carbenicillin (Geopen) IM, IV

ticarcillin (Ticar) IM, IV

mezlocillin (Mezlin) IM, IV

piperacillin (Pipracil) IM, IV
penicillins

adverse effects - good enough!
allergic/hypersensitivity
- rash 4-8%
- urticaria (hives)
- anaphylaxis (0.01 - 0.05%)
- occurs in 10-20 minutes; IV>PO

GI: N/V with PO use
what are the only 2 penicillins that are NOT eliminated renally

how are they eliminated?
oxacillin
nafcillin

hepatically
penicillin cross reactivity with other β-lactams
It has previously been accepted that there was up to a 10% cross-sensitivity between penicillin-derivatives, cephalosporins, and carbapenems, due to the sharing of the β-lactam ring

However recent assessments have shown no increased risk for cross- allergy for 2nd generation or later cephalosporins
β-lactamase inhibitors
aren't necessarily antimicrobials

administered with a β lactam

have the β-lactam ring and occupy β-lactamase so it can't find the actual β-lactam antimicrobial

clavulanic acid
tazobactam
sulbactam
β lactam/β lactam inhibitor combos
amoxicillin-clavulanic acid (Augmentin)
- PO

ampicillin-sulbactam (Unasyn)
- IV, IM

piperacillin-tazobactam (Zosyn)
- IV

ticarcillin-clavulanic acid (Timentin)
- IV
Cephalosporins - first generation

players and dosage forms
cefadroxil (Duricef, Ultracef) PO

cefazolin (Ancef, Kefzol) IV

cephalexin (Keflex) PO

cephapirin (Cefadyl) IV, IM

cephradine (Anspor, Velosef) PO, IV
Cephalosporins - spectrum
First-generation
- predominantly active against Gram +

successive generations
- have increased activity against Gram -
bacteria (albeit often with reduced
activity against Gram-positive
organisms)Fourth-generation cephalosporins, however, have true broad spectrum activity.

Fourth-generation cephalosporins have true broad spectrum activity
Cephalosporins - a/e
β-lactam...

plus some have a disulfiram-like reaction
- Antabuse
Cephalosporins - monitoring
serum concentrations not necessary

monitory for response
what is the only cephalosporine that is NOT renally eliminated
cefoperazone (Cefobid) IV

hepatic
cephalosporins

second generation
cefaclor - Ceclor PO
cefmatazole -Zefazone IV
cefonicid - Monocid IV
cefotetan - Cefotan IV, IM
cefoxitin - Mefoxin IV
cefprozil - Cefzil PO
cefuroxime - Ceftin, Zanacef IV, IM
cefamondole - Mandole IV
loracarbef - Lorabid PO
third generation cephalosproins
cefixime - Suprax PO
cefdinir - Omnicef PO
cefoperazone - Cefobid IV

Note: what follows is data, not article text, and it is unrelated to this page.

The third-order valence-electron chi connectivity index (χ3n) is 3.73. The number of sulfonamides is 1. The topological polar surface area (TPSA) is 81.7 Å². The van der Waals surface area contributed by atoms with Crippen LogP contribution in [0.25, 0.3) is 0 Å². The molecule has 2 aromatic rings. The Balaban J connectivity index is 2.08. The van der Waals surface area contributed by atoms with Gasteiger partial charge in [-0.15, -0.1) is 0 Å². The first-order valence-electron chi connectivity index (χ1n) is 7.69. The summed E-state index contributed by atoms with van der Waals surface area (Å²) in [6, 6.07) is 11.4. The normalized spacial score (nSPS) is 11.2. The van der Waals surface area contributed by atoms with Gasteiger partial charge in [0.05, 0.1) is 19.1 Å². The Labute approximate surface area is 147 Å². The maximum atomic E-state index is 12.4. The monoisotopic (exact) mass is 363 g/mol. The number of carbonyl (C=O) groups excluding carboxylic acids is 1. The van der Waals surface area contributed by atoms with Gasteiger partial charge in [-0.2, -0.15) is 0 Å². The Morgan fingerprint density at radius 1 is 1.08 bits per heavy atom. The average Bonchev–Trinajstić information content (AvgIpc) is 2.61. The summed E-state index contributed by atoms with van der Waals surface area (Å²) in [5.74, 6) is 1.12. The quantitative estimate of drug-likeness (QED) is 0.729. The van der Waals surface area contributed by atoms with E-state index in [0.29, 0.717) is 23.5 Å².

cefotaxime - Claforan IV
cefpodoxime - Vantin PO
cefazidime - Fortaz, Tazicef IV, IM
cefibuten - Cedax PO
cefizoxime - Cefizox IV
ceftriaxone - Rocephin IV, IM
4th gen cephalosporins
cefepime - Maxipime IV, IM
linezolin
Zyvox IV, PO 600mg q12h
renally eliminated
active against
- enterococci, staphylococci,
streptococci, enterococcus faecium
(including VRE) (not E faecalis)
adverse effects:
- myelosuppression
- anemia, leukopenia, panncytopenia,
thrombocytopenia
- a weak MAO inhibitor
quinupristin-dalfopristin
Synercid IV 7.5mg/kg q8h
HEPATIC
combo synergistic against GRAM +
active against:
- staph and stretococci, enterococcus
faecium (including VRE) not E faecalis
adverse effects:
- common thrombophlebitis and severe
injection site reations
- some say central venous catheter only
- hyperbilirubinemia in 25%
- arthralgias and myalgias are common
vancomycin
Vanocin IV, PO 500mg q6h or 1g q12IV
125-2250 mg PO q6h
renally eliminated
active against:
- most gram + including the following:
- staphylococci (including MRSA)
- streptococi, enterococci, clostridium
(including C difficile)
- synergistic w/aminogoycoside against
enterococci
vancomycin

a/e
monitoring
adverse effects:
- nephrotoxicity, ototoxicity
- thrombophlebitis common requiring
frequent IV site rotation

monitoring
- trough concentrations (5-10mcg/ml) in
pts with renal impairment
- peak concentrations not routinely
monitored unless serious infection and
poor response (20-40mcg/ml)
Fluoroquinolones

spectrum
broad spectrum

Gram + (many staph strains)
strep becoming increasingly resistant
newer agents superior gram + coverage
limited enterococcal activity
inactive against MRSA

Gram - activity is extensive

anaerobic coverage is poor
fluorquinolones

a/e
GI: n/dyspepsia
CNS: ha/dizziness/insomnia
CV: QT prolongaton
Endocrine: hypo or hyperglycemia
GU: crystalluria
fluoroquinolones - newer

the players